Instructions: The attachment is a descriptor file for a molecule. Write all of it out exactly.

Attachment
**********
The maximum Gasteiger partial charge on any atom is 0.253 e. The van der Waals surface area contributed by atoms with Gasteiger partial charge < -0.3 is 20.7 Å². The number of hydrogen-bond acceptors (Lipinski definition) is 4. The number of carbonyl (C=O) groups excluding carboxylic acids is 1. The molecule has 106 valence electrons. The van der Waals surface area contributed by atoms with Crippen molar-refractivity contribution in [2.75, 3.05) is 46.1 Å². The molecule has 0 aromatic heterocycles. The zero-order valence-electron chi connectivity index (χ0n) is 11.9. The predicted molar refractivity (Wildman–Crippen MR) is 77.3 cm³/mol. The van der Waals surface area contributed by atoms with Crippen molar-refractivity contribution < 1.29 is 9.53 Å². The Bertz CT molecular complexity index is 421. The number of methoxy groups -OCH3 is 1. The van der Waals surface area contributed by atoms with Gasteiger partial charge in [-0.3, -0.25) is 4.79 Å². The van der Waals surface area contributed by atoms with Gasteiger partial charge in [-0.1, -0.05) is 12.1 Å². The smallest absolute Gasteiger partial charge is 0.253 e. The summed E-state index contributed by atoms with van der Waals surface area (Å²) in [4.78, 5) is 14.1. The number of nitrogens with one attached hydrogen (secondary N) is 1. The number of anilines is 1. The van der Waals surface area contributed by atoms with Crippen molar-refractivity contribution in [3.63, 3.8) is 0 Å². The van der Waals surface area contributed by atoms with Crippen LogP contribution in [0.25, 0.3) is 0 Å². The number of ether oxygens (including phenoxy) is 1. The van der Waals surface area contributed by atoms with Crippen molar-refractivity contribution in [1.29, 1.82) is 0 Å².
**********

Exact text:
The maximum Gasteiger partial charge on any atom is 0.253 e. The van der Waals surface area contributed by atoms with Gasteiger partial charge < -0.3 is 20.7 Å². The number of hydrogen-bond acceptors (Lipinski definition) is 4. The number of carbonyl (C=O) groups excluding carboxylic acids is 1. The molecule has 106 valence electrons. The van der Waals surface area contributed by atoms with Crippen molar-refractivity contribution in [2.75, 3.05) is 46.1 Å². The molecule has 0 aromatic heterocycles. The zero-order valence-electron chi connectivity index (χ0n) is 11.9. The predicted molar refractivity (Wildman–Crippen MR) is 77.3 cm³/mol. The van der Waals surface area contributed by atoms with Crippen molar-refractivity contribution < 1.29 is 9.53 Å². The Bertz CT molecular complexity index is 421. The number of methoxy groups -OCH3 is 1. The van der Waals surface area contributed by atoms with Gasteiger partial charge in [-0.3, -0.25) is 4.79 Å². The van der Waals surface area contributed by atoms with Gasteiger partial charge in [-0.1, -0.05) is 12.1 Å². The smallest absolute Gasteiger partial charge is 0.253 e. The summed E-state index contributed by atoms with van der Waals surface area (Å²) in [4.78, 5) is 14.1. The number of nitrogens with one attached hydrogen (secondary N) is 1. The number of anilines is 1. The van der Waals surface area contributed by atoms with Crippen molar-refractivity contribution in [3.63, 3.8) is 0 Å². The van der Waals surface area contributed by atoms with Crippen LogP contribution in [0.25, 0.3) is 0 Å². The number of ether oxygens (including phenoxy) is 1. The van der Waals surface area contributed by atoms with Crippen molar-refractivity contribution in [1.29, 1.82) is 0 Å².